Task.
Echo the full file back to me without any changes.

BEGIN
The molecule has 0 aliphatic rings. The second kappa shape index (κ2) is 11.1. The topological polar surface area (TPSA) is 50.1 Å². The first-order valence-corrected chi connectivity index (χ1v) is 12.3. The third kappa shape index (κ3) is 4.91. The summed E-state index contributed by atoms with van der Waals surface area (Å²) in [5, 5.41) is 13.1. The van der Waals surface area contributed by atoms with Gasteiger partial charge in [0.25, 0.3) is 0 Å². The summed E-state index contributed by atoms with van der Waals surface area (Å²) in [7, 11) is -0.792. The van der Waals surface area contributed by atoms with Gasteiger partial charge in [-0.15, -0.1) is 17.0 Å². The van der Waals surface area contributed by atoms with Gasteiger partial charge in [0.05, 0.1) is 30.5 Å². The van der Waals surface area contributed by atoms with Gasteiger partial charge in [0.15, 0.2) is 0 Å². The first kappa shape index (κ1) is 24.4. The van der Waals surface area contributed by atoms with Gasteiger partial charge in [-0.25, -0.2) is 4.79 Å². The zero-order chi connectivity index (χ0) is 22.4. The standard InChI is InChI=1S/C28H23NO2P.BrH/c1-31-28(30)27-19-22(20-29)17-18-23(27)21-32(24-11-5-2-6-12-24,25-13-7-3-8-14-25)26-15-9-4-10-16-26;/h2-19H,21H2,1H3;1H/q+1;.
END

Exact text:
The molecule has 0 aliphatic rings. The second kappa shape index (κ2) is 11.1. The topological polar surface area (TPSA) is 50.1 Å². The first-order valence-corrected chi connectivity index (χ1v) is 12.3. The third kappa shape index (κ3) is 4.91. The summed E-state index contributed by atoms with van der Waals surface area (Å²) in [5, 5.41) is 13.1. The van der Waals surface area contributed by atoms with Gasteiger partial charge in [0.25, 0.3) is 0 Å². The summed E-state index contributed by atoms with van der Waals surface area (Å²) in [7, 11) is -0.792. The van der Waals surface area contributed by atoms with Gasteiger partial charge in [-0.15, -0.1) is 17.0 Å². The van der Waals surface area contributed by atoms with Gasteiger partial charge in [0.05, 0.1) is 30.5 Å². The van der Waals surface area contributed by atoms with Gasteiger partial charge in [0.15, 0.2) is 0 Å². The first kappa shape index (κ1) is 24.4. The van der Waals surface area contributed by atoms with Gasteiger partial charge in [-0.25, -0.2) is 4.79 Å². The zero-order chi connectivity index (χ0) is 22.4. The standard InChI is InChI=1S/C28H23NO2P.BrH/c1-31-28(30)27-19-22(20-29)17-18-23(27)21-32(24-11-5-2-6-12-24,25-13-7-3-8-14-25)26-15-9-4-10-16-26;/h2-19H,21H2,1H3;1H/q+1;.